With any review, it's crucial to utilize a variety of information delivery methods; relying solely on text/presentation is not recommended. However, sending a concise presentation as a follow-up to all participants is a useful practice.
The more interactive the delivery, the deeper the understanding.
Another important point is that experimenting too much and overwhelming people is also not a good option: what we are striving for is eventually finding an effective routine ocassionally replaced with experiments.
But it's not just about the event format. The preparatory routines, supporting events, and practices we'll discuss next are equally critical.
In most organizations, departments such as Sales, Customer Success, Business Development, among others, seldom intersect with development teams. Even in companies where Product Discovery is highly developed, there often exist untapped opportunities to extend and deepen this collaboration. However, instances of their interaction can yield unique insights, eliminate waste, and foster innovative collaboration routines, enhancing the overall efficiency and synergy of the organization
However, it doesn’t mean we can’t boost collaboration and organize tasks that will unite Dev teams with the business ones. It will serve as our foundation for the next steps towards a broader cross-functionality setup.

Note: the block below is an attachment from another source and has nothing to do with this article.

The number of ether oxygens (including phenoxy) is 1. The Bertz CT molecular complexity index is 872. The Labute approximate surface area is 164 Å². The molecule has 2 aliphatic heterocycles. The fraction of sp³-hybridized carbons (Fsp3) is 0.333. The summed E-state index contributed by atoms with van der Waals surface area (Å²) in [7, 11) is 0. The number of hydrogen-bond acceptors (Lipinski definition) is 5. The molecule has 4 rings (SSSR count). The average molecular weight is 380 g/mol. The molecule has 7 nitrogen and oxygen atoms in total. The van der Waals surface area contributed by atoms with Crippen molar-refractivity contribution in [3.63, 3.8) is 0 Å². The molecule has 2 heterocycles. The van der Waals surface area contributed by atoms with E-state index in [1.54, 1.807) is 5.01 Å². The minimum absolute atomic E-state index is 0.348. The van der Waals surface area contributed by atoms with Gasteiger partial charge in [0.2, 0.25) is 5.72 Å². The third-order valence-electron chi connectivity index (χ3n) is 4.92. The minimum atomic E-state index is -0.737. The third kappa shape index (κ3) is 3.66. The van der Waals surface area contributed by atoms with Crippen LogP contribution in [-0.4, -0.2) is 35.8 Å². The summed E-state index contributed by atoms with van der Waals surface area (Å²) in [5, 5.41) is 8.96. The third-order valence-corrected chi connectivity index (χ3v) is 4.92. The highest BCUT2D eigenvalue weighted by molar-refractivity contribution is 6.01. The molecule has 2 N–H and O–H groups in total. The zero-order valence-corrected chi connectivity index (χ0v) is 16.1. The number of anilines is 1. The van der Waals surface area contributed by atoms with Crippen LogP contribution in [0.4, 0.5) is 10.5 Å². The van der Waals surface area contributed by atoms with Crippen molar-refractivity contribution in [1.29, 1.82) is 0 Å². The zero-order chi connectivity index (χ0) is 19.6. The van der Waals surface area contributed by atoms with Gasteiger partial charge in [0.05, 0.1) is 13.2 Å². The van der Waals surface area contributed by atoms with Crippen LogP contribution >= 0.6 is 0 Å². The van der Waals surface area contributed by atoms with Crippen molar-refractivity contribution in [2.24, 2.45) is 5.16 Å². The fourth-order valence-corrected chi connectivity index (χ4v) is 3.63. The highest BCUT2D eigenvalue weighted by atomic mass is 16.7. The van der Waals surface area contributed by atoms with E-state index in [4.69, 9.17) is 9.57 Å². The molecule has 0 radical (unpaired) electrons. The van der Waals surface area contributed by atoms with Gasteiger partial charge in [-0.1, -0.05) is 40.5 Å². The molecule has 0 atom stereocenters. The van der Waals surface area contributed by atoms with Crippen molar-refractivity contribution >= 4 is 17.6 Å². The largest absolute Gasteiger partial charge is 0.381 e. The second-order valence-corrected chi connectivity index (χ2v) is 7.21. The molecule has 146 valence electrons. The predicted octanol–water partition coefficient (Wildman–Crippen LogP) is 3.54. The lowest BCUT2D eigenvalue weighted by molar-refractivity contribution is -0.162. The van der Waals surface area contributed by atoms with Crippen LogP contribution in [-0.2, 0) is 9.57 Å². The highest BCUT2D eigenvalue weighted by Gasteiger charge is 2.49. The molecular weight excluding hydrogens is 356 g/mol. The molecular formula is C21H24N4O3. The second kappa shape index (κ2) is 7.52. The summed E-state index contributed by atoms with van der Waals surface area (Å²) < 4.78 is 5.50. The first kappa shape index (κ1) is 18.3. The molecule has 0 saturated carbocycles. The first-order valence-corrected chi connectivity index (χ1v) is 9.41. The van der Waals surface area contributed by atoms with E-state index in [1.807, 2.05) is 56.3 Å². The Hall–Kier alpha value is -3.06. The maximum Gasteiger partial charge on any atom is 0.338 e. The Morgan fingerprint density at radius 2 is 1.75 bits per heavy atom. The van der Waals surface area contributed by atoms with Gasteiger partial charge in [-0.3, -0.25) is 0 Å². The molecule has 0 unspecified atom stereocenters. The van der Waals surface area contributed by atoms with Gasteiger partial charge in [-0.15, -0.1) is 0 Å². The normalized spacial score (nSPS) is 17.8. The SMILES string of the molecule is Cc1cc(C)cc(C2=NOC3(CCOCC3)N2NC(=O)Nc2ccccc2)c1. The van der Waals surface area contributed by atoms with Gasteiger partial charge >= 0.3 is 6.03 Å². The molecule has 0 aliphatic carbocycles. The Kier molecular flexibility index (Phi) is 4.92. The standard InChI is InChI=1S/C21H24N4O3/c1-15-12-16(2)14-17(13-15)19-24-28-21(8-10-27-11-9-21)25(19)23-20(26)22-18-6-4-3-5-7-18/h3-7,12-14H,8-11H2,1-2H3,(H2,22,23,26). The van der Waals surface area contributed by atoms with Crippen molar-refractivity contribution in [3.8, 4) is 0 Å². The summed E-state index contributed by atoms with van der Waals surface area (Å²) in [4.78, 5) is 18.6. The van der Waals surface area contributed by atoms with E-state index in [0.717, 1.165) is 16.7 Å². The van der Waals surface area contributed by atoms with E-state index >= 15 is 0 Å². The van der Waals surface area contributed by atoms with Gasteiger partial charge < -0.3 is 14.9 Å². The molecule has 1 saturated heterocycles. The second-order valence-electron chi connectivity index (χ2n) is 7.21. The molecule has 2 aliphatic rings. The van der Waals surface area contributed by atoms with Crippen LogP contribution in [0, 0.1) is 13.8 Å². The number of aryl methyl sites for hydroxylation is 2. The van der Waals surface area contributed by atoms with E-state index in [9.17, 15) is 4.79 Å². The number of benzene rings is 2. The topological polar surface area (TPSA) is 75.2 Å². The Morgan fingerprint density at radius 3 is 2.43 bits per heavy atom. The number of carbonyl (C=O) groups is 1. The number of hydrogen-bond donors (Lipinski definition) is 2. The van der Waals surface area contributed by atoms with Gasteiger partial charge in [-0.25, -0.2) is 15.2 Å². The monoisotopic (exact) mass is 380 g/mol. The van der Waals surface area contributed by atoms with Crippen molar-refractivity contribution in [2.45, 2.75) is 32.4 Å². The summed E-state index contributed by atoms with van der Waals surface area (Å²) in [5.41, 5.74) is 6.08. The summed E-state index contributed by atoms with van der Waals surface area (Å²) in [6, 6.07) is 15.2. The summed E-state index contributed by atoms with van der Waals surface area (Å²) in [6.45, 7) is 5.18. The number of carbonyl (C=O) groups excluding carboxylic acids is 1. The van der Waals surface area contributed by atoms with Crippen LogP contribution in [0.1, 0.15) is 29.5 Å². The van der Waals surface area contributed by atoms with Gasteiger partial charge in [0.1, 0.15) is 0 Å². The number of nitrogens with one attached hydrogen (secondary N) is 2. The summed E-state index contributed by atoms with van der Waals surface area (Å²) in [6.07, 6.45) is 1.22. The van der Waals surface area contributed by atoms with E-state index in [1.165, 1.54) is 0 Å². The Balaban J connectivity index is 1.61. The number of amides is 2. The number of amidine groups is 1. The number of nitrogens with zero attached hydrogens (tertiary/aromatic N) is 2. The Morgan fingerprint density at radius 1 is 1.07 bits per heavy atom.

Let me give some examples:
The key takeaway is this: even if we're not on the same team, we can actively collaborate on initiatives that provide mutual benefits. Experience shows that when you communicate closely with other departments, you will eventually find opportunities to initiate collaborative practices. If you are now thinking that this applies only to startups, I should write that it worked also in a big corporate environment: yes, it was a different setup and different approach, but the direction worked out.
In order to avoid the creation of silos, it's essential to diversify the participants in all events and ensure that multiple people from each team are informed. If knowledge is confined to a single representative from a department, it could create a bottleneck and hinder self-organization.
Consider your organization as a large social network where each person has connections across the organization, able to find the right person to assist with their challenges when needed.
We ultimately have the power to define the role of Sprint Reviews within our organization. They can be viewed as challenging events or, conversely, as opportunities that harbor innovative potential. As your team grows and your product evolves, you'll always have room to experiment with the format and engagement of your team members.
What's vital is that you forge your own path, continually brainstorm with your team, build long-lasting relationships, and collaborate closely with all types of stakeholders.
Best of luck with your experiments! And don't forget to share your outcomes - we're all in this together.